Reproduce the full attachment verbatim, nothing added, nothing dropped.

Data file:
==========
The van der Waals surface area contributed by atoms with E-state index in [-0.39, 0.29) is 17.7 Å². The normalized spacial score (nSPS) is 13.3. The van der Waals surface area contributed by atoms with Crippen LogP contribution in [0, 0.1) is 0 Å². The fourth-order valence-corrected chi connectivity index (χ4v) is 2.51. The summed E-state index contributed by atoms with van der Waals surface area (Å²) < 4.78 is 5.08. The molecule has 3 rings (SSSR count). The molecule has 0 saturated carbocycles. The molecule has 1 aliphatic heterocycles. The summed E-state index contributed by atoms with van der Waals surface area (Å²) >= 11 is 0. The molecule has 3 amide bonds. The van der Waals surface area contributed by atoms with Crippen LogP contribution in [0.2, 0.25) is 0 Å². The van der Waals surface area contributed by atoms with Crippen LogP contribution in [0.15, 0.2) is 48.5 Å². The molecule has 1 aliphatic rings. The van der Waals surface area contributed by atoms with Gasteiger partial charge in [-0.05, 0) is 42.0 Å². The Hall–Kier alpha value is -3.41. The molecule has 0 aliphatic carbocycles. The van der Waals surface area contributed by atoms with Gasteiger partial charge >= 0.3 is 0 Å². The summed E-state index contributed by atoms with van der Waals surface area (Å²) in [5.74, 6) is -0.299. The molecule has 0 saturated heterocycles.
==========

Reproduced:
The van der Waals surface area contributed by atoms with E-state index in [-0.39, 0.29) is 17.7 Å². The normalized spacial score (nSPS) is 13.3. The van der Waals surface area contributed by atoms with Crippen LogP contribution in [0, 0.1) is 0 Å². The fourth-order valence-corrected chi connectivity index (χ4v) is 2.51. The summed E-state index contributed by atoms with van der Waals surface area (Å²) < 4.78 is 5.08. The molecule has 3 rings (SSSR count). The molecule has 0 saturated carbocycles. The molecule has 1 aliphatic heterocycles. The summed E-state index contributed by atoms with van der Waals surface area (Å²) >= 11 is 0. The molecule has 3 amide bonds. The van der Waals surface area contributed by atoms with Crippen LogP contribution in [0.2, 0.25) is 0 Å². The van der Waals surface area contributed by atoms with Crippen LogP contribution in [0.15, 0.2) is 48.5 Å². The molecule has 1 aliphatic rings. The van der Waals surface area contributed by atoms with Gasteiger partial charge in [-0.05, 0) is 42.0 Å². The Hall–Kier alpha value is -3.41. The molecule has 0 aliphatic carbocycles. The van der Waals surface area contributed by atoms with Gasteiger partial charge >= 0.3 is 0 Å². The summed E-state index contributed by atoms with van der Waals surface area (Å²) in [5.74, 6) is -0.299. The molecule has 0 saturated heterocycles.